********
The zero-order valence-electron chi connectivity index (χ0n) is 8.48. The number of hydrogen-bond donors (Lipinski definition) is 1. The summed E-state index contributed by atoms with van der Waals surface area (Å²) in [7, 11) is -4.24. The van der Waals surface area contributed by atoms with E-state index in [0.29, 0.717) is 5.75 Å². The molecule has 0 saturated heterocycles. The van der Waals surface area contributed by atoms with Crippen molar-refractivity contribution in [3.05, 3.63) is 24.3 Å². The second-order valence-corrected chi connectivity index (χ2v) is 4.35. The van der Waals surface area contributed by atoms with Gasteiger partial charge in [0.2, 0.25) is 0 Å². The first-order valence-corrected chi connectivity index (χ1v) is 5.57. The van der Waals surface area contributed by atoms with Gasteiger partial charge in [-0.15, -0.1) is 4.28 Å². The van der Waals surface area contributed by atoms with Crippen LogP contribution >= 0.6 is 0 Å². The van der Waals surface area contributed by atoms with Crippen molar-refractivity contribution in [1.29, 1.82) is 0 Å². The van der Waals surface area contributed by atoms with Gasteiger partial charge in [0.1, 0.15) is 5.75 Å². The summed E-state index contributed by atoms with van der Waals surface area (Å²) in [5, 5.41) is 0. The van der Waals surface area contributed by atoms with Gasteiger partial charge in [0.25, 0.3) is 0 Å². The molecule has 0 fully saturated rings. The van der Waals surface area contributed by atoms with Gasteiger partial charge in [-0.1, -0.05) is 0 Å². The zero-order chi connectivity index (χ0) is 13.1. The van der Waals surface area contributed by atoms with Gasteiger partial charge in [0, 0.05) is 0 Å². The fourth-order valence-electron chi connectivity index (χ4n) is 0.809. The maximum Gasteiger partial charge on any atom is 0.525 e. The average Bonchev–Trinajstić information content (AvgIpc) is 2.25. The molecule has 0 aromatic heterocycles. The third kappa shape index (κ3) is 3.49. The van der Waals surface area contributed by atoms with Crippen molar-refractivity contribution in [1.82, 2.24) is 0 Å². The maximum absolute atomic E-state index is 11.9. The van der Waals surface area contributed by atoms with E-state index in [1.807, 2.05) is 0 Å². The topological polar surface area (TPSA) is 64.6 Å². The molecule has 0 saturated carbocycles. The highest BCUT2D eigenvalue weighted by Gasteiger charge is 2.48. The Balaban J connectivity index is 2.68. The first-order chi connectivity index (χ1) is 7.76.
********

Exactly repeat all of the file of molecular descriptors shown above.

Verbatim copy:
The zero-order valence-electron chi connectivity index (χ0n) is 8.48. The number of hydrogen-bond donors (Lipinski definition) is 1. The summed E-state index contributed by atoms with van der Waals surface area (Å²) in [7, 11) is -4.24. The van der Waals surface area contributed by atoms with E-state index in [0.29, 0.717) is 5.75 Å². The molecule has 0 saturated heterocycles. The van der Waals surface area contributed by atoms with Crippen molar-refractivity contribution in [3.05, 3.63) is 24.3 Å². The second-order valence-corrected chi connectivity index (χ2v) is 4.35. The van der Waals surface area contributed by atoms with Gasteiger partial charge in [0.2, 0.25) is 0 Å². The first-order valence-corrected chi connectivity index (χ1v) is 5.57. The van der Waals surface area contributed by atoms with Gasteiger partial charge in [-0.15, -0.1) is 4.28 Å². The van der Waals surface area contributed by atoms with Crippen LogP contribution >= 0.6 is 0 Å². The van der Waals surface area contributed by atoms with Crippen molar-refractivity contribution in [1.29, 1.82) is 0 Å². The van der Waals surface area contributed by atoms with Gasteiger partial charge in [0.1, 0.15) is 5.75 Å². The summed E-state index contributed by atoms with van der Waals surface area (Å²) in [5, 5.41) is 0. The van der Waals surface area contributed by atoms with Gasteiger partial charge in [0.25, 0.3) is 0 Å². The molecule has 0 fully saturated rings. The van der Waals surface area contributed by atoms with Gasteiger partial charge in [-0.1, -0.05) is 0 Å². The zero-order chi connectivity index (χ0) is 13.1. The van der Waals surface area contributed by atoms with Gasteiger partial charge in [0, 0.05) is 0 Å². The fourth-order valence-electron chi connectivity index (χ4n) is 0.809. The maximum Gasteiger partial charge on any atom is 0.525 e. The average Bonchev–Trinajstić information content (AvgIpc) is 2.25. The molecule has 0 aromatic heterocycles. The third kappa shape index (κ3) is 3.49. The van der Waals surface area contributed by atoms with Crippen molar-refractivity contribution in [1.82, 2.24) is 0 Å². The maximum absolute atomic E-state index is 11.9. The van der Waals surface area contributed by atoms with E-state index in [1.807, 2.05) is 0 Å². The topological polar surface area (TPSA) is 64.6 Å². The molecule has 0 saturated carbocycles. The highest BCUT2D eigenvalue weighted by Gasteiger charge is 2.48. The Balaban J connectivity index is 2.68. The first-order chi connectivity index (χ1) is 7.76.